Part II: Clinical allergy training (with formal lectures, clinical tutorials, ward rounds, case studies, clinic attendance, clinico-pathology conferences)

Three specific clinical allergy lectures:

  1. 1.

    IgE and anaphylaxis.

  2. 2.

    Importance of allergy in asthma, rhinitis, eczema and occupational diseases, and their allergic comorbidities.

  3. 3.

    Treatment strategies emphasizing allergen avoidance, patient education, and immunotherapy in addition to pharmacotherapy.

Suggested Topics to be Covered in Clinical Lectures

  1. 1.

    A brief knowledge about the global allergy epidemic and epidemiology of allergic diseases.

  2. 2.

    Clinical presentations of asthma, rhinitis, sinusitis, allergic conjunctivitis, atopic eczema, urticaria, food allergy, eosinophilic enteropathies, drug allergy, insect/venom allergy, anaphylaxis, and occupational allergies (eg, latex), using the WAO nomenclature for allergy [Ib] [3].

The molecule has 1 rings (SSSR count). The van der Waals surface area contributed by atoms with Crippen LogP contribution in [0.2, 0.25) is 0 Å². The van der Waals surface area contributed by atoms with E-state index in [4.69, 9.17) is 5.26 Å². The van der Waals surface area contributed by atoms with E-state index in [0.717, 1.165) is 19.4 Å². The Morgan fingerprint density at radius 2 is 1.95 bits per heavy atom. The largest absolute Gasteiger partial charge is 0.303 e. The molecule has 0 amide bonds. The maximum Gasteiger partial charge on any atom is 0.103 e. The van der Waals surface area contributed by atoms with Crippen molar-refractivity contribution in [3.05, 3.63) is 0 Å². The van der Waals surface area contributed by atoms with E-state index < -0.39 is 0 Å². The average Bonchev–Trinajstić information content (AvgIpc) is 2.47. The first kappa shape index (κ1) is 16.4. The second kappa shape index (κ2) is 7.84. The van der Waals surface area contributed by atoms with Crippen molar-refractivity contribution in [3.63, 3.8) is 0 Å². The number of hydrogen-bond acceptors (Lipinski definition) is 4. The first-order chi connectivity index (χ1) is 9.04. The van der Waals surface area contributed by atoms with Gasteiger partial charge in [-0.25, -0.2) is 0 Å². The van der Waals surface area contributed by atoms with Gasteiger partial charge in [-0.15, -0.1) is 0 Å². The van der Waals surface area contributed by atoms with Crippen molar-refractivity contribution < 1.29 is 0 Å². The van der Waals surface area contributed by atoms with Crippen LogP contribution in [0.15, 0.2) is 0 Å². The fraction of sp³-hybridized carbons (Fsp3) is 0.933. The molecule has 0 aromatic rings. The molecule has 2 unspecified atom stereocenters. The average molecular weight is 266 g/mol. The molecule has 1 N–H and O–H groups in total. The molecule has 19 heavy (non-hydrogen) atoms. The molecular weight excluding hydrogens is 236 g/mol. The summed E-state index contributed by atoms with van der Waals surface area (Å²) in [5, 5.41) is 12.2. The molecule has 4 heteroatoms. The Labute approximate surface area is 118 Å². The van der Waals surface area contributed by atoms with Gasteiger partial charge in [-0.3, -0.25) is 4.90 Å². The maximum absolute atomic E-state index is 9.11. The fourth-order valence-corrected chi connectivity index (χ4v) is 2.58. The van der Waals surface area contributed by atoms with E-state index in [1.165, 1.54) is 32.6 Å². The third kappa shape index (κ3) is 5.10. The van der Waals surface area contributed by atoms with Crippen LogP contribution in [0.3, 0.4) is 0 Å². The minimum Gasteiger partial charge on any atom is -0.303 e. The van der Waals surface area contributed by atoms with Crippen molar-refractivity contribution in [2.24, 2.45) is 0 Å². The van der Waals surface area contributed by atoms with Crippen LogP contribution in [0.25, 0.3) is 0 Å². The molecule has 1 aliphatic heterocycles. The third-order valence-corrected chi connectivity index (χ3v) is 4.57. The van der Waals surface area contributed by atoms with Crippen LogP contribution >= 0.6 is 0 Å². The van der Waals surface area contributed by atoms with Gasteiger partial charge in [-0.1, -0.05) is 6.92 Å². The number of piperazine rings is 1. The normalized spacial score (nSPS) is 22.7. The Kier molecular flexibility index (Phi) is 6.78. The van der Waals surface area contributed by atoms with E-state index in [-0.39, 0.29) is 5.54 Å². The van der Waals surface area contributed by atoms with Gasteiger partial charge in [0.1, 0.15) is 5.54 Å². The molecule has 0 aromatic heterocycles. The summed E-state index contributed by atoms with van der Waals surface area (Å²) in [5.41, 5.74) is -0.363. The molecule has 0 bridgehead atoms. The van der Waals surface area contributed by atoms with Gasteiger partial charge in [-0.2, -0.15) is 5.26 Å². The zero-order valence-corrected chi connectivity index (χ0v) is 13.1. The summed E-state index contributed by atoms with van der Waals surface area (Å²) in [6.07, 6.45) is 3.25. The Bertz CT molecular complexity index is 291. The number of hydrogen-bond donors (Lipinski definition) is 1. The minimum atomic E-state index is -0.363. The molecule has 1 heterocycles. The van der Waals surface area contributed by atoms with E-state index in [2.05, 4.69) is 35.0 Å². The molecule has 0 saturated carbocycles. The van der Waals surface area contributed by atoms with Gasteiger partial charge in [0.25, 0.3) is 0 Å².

3. 3.

    How in vivo and in vitro diagnostic tests are ordered and interpreted: Skin prick tests, serum specific IgE antibodies [Ib], patch tests [Ic], peak flow measurements [Ia], and spirometry [Ib]. Instruction on the precautions, techniques, indications, and limitations of each test should be included.

  4. 4.

    Basic understanding of the value of skin prick tests [Ia], patch tests [Ic], serum IgE specific antibody tests [Ib], peak flow measurements [Ia] and spirometry [Ib], and the quality of such tests and their limitations [Ic]. Management plans including:

    • Allergen avoidance, knowing when it is necessary

    • Indications for pharmacotherapy with steroids, antihistamines, antileukotrienes, bronchodilators, anticholinergics, theophylline, adrenaline/epinephrine auto-injectors, allergen specific immunotherapy and anti-IgE [Ib]